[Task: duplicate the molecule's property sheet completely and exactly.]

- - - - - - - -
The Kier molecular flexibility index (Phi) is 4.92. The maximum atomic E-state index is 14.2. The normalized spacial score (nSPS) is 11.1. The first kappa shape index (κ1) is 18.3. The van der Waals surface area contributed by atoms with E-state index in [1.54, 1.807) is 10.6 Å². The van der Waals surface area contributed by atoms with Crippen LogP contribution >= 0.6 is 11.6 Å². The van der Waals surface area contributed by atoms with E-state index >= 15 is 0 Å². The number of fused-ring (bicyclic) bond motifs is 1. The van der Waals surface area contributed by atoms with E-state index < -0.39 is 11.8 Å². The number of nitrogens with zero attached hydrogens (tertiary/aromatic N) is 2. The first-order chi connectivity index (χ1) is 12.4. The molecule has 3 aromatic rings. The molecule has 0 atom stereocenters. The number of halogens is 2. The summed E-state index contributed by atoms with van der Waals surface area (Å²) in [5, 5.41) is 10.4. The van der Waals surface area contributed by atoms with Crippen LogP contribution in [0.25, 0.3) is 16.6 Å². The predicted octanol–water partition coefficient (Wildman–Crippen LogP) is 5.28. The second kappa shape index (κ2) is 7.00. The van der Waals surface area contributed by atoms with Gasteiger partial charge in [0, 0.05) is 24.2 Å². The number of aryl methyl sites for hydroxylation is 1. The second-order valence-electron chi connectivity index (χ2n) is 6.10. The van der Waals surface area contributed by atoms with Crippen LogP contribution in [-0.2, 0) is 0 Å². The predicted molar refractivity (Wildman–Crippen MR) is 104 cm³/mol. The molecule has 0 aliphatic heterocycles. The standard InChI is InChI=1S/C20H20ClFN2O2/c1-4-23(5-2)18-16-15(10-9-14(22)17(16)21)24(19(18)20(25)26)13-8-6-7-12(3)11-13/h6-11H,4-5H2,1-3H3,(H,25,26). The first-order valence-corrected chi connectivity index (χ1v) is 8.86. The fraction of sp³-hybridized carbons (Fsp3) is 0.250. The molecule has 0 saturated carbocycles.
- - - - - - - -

The Kier molecular flexibility index (Phi) is 4.92. The maximum atomic E-state index is 14.2. The normalized spacial score (nSPS) is 11.1. The first kappa shape index (κ1) is 18.3. The van der Waals surface area contributed by atoms with E-state index in [1.54, 1.807) is 10.6 Å². The van der Waals surface area contributed by atoms with Crippen LogP contribution >= 0.6 is 11.6 Å². The van der Waals surface area contributed by atoms with E-state index >= 15 is 0 Å². The number of fused-ring (bicyclic) bond motifs is 1. The van der Waals surface area contributed by atoms with E-state index < -0.39 is 11.8 Å². The number of nitrogens with zero attached hydrogens (tertiary/aromatic N) is 2. The first-order chi connectivity index (χ1) is 12.4. The molecule has 3 aromatic rings. The molecule has 0 atom stereocenters. The number of halogens is 2. The summed E-state index contributed by atoms with van der Waals surface area (Å²) in [5, 5.41) is 10.4. The van der Waals surface area contributed by atoms with Crippen LogP contribution in [0.25, 0.3) is 16.6 Å². The predicted octanol–water partition coefficient (Wildman–Crippen LogP) is 5.28. The second kappa shape index (κ2) is 7.00. The van der Waals surface area contributed by atoms with Gasteiger partial charge in [0, 0.05) is 24.2 Å². The number of aryl methyl sites for hydroxylation is 1. The second-order valence-electron chi connectivity index (χ2n) is 6.10. The van der Waals surface area contributed by atoms with Crippen LogP contribution in [-0.2, 0) is 0 Å². The predicted molar refractivity (Wildman–Crippen MR) is 104 cm³/mol. The molecule has 0 aliphatic heterocycles. The standard InChI is InChI=1S/C20H20ClFN2O2/c1-4-23(5-2)18-16-15(10-9-14(22)17(16)21)24(19(18)20(25)26)13-8-6-7-12(3)11-13/h6-11H,4-5H2,1-3H3,(H,25,26). The first-order valence-corrected chi connectivity index (χ1v) is 8.86. The fraction of sp³-hybridized carbons (Fsp3) is 0.250. The molecule has 0 saturated carbocycles.